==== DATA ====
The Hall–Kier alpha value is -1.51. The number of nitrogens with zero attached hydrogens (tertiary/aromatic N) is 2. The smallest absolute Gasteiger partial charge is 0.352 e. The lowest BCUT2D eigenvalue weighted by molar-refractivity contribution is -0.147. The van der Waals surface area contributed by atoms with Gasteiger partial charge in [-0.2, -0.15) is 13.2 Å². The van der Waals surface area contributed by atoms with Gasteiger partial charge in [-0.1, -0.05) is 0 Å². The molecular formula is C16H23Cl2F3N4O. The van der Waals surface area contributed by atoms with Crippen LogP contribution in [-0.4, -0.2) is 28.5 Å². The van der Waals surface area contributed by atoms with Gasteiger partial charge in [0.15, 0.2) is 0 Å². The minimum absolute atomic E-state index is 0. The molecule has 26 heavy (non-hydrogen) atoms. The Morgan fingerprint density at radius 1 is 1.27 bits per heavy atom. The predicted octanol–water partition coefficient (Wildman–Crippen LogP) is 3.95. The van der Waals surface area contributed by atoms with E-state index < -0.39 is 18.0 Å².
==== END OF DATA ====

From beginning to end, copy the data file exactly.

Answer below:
The Hall–Kier alpha value is -1.51. The number of nitrogens with zero attached hydrogens (tertiary/aromatic N) is 2. The smallest absolute Gasteiger partial charge is 0.352 e. The lowest BCUT2D eigenvalue weighted by molar-refractivity contribution is -0.147. The van der Waals surface area contributed by atoms with Gasteiger partial charge in [-0.2, -0.15) is 13.2 Å². The van der Waals surface area contributed by atoms with Gasteiger partial charge in [-0.1, -0.05) is 0 Å². The molecular formula is C16H23Cl2F3N4O. The van der Waals surface area contributed by atoms with Crippen LogP contribution in [-0.4, -0.2) is 28.5 Å². The van der Waals surface area contributed by atoms with Gasteiger partial charge in [0.15, 0.2) is 0 Å². The minimum absolute atomic E-state index is 0. The molecule has 26 heavy (non-hydrogen) atoms. The Morgan fingerprint density at radius 1 is 1.27 bits per heavy atom. The predicted octanol–water partition coefficient (Wildman–Crippen LogP) is 3.95. The van der Waals surface area contributed by atoms with E-state index < -0.39 is 18.0 Å².